It is not hard to write up a subtitle file. It, actually, impresses/depresses me to find that subs for an hour and a half of Japanese animé results in a tiny file. To give you an actual example, The Graveyard of the Fireflies (Studio Ghibli) runs for 1h24. The subtitle file, complete with timing codes, is 39K. Somehow you expect it to be bigger.
The problem, and the time-consuming bit, is the "timing". The correct matching of the subtitles to the audio. In this case we're talking resolutions of a tenth of a second.
Why do I caption? I understand myself, others understand me, but that doesn't mean that everybody understands me. Some people, also, like to watch stuff with subtitles. I used to do this a lot when subs were on teletext, and I could watch without affecting the recording (the problem with getting your satellite box to subtitle is this will be present in recordings...). I don't caption everything, but when I have the time, I try to write up a subtitles file. It is also of use to those with disabilities, though I accept that it would be a rather valid point to say a deaf person probably won't have a whole lot of use for noise cancelling headphones!
Destroyed. I tape over the original recordings (once they've served their purpose...) and I discard the .MP4 versions after editing. The only thing kept (and subsequently lost ☺) is the resultant .AVI file. Once it's been sent to YouTube, that's that. Of course, I stand to lose the content if I can't find the copies and YouTube dies, but in that case I think there will be a lot of people worse off than me. My videos are intended to complement, not replace, my b.log. Contrast this with, say, Natalie at communitychannel who's like the biggest video blogger going, and exists pretty much entirely within the realms of YouTube. Besides, Google not having backups? Come on...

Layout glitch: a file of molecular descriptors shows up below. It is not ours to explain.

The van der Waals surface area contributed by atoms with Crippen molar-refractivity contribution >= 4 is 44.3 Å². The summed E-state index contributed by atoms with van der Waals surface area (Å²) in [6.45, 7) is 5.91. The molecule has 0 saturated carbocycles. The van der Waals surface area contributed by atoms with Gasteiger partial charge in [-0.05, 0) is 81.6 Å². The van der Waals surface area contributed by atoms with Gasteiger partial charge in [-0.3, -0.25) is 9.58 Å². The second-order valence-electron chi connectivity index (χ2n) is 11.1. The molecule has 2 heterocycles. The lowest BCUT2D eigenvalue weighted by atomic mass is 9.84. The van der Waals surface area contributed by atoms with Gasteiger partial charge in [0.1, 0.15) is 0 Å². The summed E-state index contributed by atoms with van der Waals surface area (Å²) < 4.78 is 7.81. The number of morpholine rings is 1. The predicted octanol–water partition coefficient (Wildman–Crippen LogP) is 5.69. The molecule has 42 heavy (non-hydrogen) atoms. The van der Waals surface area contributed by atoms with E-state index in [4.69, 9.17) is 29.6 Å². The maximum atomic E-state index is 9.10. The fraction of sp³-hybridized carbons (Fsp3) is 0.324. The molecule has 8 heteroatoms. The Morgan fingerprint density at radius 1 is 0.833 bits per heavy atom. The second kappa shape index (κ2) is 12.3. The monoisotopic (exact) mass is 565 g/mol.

Well, I hope this has given you an idea of the steps involved in making a video to go with my b.log. I know some people switch on their webcams and spout balls directly down the line, but I like to think I have a little bit more finesse than that. Oh, and location shooting too! ☺
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|Rob, 27th July 2010, 21:00|
At some point I really must watch some of your videos.. means digging out the headphones.. lol.
But you think videos stay on YouTube forever? They get pulled all the time. Try looking (warning: topical reference here) for kerligirl13's original videos..
|Rick, 27th July 2010, 21:23|
Yeah... I think controversial videos are likely to be pulled if they get enough reports, or lots of unwanted media attention. That said, an "unpopular" 11 year old with apparently unrestricted access to YouTube? Ouch.
I put unpopular in quotes - been there. Some asses decide you don't fit in, and it's downhill from there...
As for the video above, you don't need headphones. Switch sound off and turn captioning on. ☺
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Last read at 03:27 on 2018/02/24.